As I discussed in an earlier post, one common mistake in classification is to treat an uncalibrated score as a probability. In the latest version of ML-Insights, we provide some simple functionality to use cross-validation and splines to calibrate models. After the calibration, the output of the model can more properly be used as a probability.
Interestingly, even quite accurate models like Gradient Boosting (including XGBoost) benefit substantially from a calibration approach.
Using ML-Insights, just a few short lines of code can improve your performance greatly when using probability based metrics. It’s as easy as:
rfm = RandomForestClassifier(n_estimators = 500, class_weight='balanced_subsample', n_jobs=-1)
rfm_calib = mli.SplineCalibratedClassifierCV(rfm)
test_res_calib = rfm_calib.predict_proba(X_test)[:,1]
I’ve written a couple of nice jupyter notebooks which walk through this issue quite carefully. Check them out if you are interested! The Calibration_Example_ICU_MIMIC_Short notebook is best if you want to get right to the point. For a more detailed explanation look at Calibration_Example_ICU_MIMIC.
Would love to hear any feedback or suggestions on this!
In most ML methods (including random forests, gradient boosting, logistic regression, and neural networks), the model outputs a score, which yields a “ranking classification“. However, there are two very common mistakes that occur in dealing with this score:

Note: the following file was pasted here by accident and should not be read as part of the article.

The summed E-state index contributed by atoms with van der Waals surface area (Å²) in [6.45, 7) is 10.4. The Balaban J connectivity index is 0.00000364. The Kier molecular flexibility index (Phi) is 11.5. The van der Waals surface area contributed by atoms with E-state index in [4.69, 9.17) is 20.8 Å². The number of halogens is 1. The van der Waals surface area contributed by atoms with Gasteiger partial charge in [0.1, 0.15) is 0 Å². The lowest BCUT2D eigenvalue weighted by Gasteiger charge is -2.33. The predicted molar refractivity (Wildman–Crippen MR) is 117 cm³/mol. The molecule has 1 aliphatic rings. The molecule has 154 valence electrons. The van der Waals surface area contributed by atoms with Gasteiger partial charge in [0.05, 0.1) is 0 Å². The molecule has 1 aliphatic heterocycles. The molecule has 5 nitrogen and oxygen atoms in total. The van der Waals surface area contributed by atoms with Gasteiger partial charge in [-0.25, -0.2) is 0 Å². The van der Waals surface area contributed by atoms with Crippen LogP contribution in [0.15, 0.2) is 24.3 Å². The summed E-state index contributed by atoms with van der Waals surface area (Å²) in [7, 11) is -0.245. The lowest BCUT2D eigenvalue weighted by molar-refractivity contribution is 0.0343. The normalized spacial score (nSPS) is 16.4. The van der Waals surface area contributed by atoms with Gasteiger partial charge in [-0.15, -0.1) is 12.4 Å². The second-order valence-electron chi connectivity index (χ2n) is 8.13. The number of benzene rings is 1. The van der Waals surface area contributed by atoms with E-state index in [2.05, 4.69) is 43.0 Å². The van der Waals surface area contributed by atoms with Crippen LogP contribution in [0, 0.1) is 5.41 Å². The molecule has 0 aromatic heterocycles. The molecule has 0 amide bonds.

- Using a “default” threshold of 0.5 automatically to convert to a hard classification, rather than examing the performance across a range of thresholds. (This is encouraged by sklearn’s convention that “model.predict” does precisely the former, while the latter requires the clunkier “model.predict_proba“)
- Treating the score directly as a probability, without calibrating it. This is patently wrong when using models like random forests (where the vote proportion certainly does not indicate the probability of being a ‘1’), and inaccurate even in logistic regression (where the output purports to be a probability, but often is not well calibrated).
We’ll dive into these mistakes in more detail in future posts.
Often students working on binary (0-1) classification problems would tell me that a particular model or approach “doesn’t work”. When I would ask to see the results of the model (say, on a holdout set), they would show me a confusion matrix where the model predicted 0 for every data point. When I asked what threshold they used, or what the ROC curve (or better yet, Precision-Recall Curve) looked like, only then would they start to realize that they had missed something important.
One very important aspect of binary classification that is (IMHO) not sufficiently stressed is that there are actually three different problems:
- Hard Classification – firmly deciding to make a hard 0/1 call for each data point in the test set.
- Ranking Classification – “scoring” each data point, where a higher score means more likely to be a ‘1’ (and thereby ranking the entire test set from most likely to least likely to be a ‘1’).
- Probability Prediction – assigning to each point a (well-calibrated) probability that it is a ‘1’.
I recently finished teaching my first data science bootcamp at Metis. It was a great experience: interacting with really smart and driven students, learning by teaching, and getting all sorts of new ideas about data science.